U.S. solidarity action with Genoa protests
August 3, 2001 | Page 14
ACTIVISTS IN cities across the U.S. organized protests and meetings in solidarity with the global justice demonstrations at the G8 summit in Genoa, Italy. They also showed their outrage at the police murder of 23-year-old protester Carlo Giuliani and the beating of other demonstrators. Here are reports from a few cities.
New York City
Activists organized two protests at the Italian Consulate at the end of July. On July 20, about 40 people attended a somber, funeral-like vigil, with marchers carrying a makeshift coffin. Some 200 people turned out three days later, with activists from the Direct Action Network, the Rainforest Action Network, ACT UP, the Global AIDS Coalition, the Green Party, the ISO and other groups.
Many are already organizing for the anti-World Bank/International Monetary Fund (IMF) protests in Washington, D.C., in late September and the New York-based demo against the World Trade Organization in November.
About 85 people turned out for a meeting that included Genoa eyewitnesses Nihar Bhatt and Meredith Kolodner, as well as speakers from the Mobilization for Global Justice, the ISO, the Brooklyn Green Party and Al-Awda.
About 250 antiglobalization activists assembled at the Italian Consulate on July 23. Protesters spoke out passionately as they placed flowers on a memorial for Carlo Giuliani. Parallels were drawn between the brutality of the Italian police and the racist violence of the police in the U.S.
More than 40 people rushed the Italian Consulate to demand the release of Genoa protesters held by Italian authorities. Coming just hours after police in Genoa invaded and battered activists at the Genoa Indy Media Center and the Genoa Social Forum, the demonstration called attention to the brutal methods used against people exercising their right to protest.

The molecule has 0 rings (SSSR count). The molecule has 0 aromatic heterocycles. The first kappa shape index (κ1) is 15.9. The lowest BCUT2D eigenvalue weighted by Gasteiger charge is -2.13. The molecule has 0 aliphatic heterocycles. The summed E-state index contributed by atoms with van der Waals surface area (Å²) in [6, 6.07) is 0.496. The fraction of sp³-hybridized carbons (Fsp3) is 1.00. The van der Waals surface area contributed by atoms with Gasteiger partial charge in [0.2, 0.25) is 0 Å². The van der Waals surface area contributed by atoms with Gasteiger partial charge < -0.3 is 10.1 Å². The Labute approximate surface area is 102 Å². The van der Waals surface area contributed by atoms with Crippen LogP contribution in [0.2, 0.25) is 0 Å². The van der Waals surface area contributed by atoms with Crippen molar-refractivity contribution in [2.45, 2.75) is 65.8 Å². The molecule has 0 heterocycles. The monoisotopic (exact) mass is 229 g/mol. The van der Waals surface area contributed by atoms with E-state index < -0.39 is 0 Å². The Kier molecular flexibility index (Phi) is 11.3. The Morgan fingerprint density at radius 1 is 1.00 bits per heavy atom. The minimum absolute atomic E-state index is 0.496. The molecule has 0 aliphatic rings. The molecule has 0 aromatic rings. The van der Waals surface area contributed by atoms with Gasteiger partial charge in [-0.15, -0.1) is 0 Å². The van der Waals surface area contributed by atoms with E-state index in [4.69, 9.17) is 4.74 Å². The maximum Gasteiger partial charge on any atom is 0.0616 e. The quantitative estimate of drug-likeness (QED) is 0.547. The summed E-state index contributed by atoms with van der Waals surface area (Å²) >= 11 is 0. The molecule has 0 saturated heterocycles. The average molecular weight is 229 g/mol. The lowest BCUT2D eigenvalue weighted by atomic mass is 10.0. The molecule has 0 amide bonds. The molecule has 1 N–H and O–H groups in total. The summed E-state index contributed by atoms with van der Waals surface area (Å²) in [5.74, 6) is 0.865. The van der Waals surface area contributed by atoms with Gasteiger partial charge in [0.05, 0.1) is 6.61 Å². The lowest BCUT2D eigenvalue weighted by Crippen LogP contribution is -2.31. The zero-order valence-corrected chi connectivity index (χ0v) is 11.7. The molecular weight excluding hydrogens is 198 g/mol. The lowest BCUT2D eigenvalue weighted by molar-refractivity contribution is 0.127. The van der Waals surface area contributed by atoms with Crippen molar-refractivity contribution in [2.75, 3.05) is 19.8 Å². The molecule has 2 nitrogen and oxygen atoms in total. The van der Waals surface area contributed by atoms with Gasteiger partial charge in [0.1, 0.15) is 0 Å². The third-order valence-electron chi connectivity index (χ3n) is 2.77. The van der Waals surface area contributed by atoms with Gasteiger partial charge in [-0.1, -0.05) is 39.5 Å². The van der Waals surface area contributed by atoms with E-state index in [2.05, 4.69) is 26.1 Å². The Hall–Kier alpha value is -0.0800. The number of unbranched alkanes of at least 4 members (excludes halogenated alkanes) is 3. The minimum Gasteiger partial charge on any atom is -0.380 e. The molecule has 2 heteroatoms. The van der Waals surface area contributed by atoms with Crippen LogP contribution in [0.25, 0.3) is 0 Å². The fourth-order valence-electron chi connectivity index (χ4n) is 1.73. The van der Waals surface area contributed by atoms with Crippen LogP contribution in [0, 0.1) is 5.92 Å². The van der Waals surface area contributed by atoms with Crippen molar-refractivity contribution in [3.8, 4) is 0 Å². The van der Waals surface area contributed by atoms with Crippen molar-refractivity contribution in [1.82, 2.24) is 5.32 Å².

"I'm here on behalf of Carlo," said one protester. "But not in mourning. I'm here in rage."
After picketing in front of the building, protesters streamed inside, thwarting efforts by police and security to keep them from reaching the consulate's offices. Once outside the offices, protesters banged on the doors, demanded the immediate release of prisoners still being held in Genoa and insisted on a meeting with the consul general. But Chicago police declared our gathering "illegal" and threatened us with arrest.
"Hey Berlusconi, what do you say? How many kids did you kill today?" was our final chant as we returned to the street.
Later that week, 120 people attended a meeting, featuring Genoa eyewitness Ahmed Shawki, editor of the International Socialist Review, and Chris Geovanis, of the Chicago Indy Media Center.
About 30 people picketed the Italian Consulate here on July 20, the day that Carlo Giuliani was murdered. Later that week, a meeting was held that included eyewitness accounts from Genoa and speakers from the Fair Trade Network and the ISO.
On July 28, the Rhode Island Green Party, the ISO and the Rhode Island Global Action Network cosponsored a panel discussion on the G8 protests. The panel featured Genoa eyewitness David Zirin, a member of the DC Teachers Union and the ISO; Margaret O'Donnell, co-chair of the Rhode Island Green Party and member of Rhode Island Global Action Network (RIGAN); and Andrew Cortes, member of Carpenters Union Local 94 and RIGAN. About 25 people attended and made plans for local outreach to build for the Washington, D.C., protests against the IMF and World Bank.
About 300 marched to the Italian Consulate here on July 23, chanting, "You take ONE of us on; you take ALL of us on!"
Anthony Arnove, Josh On, Eric Ruder and Lee Wengraf contributed to this report.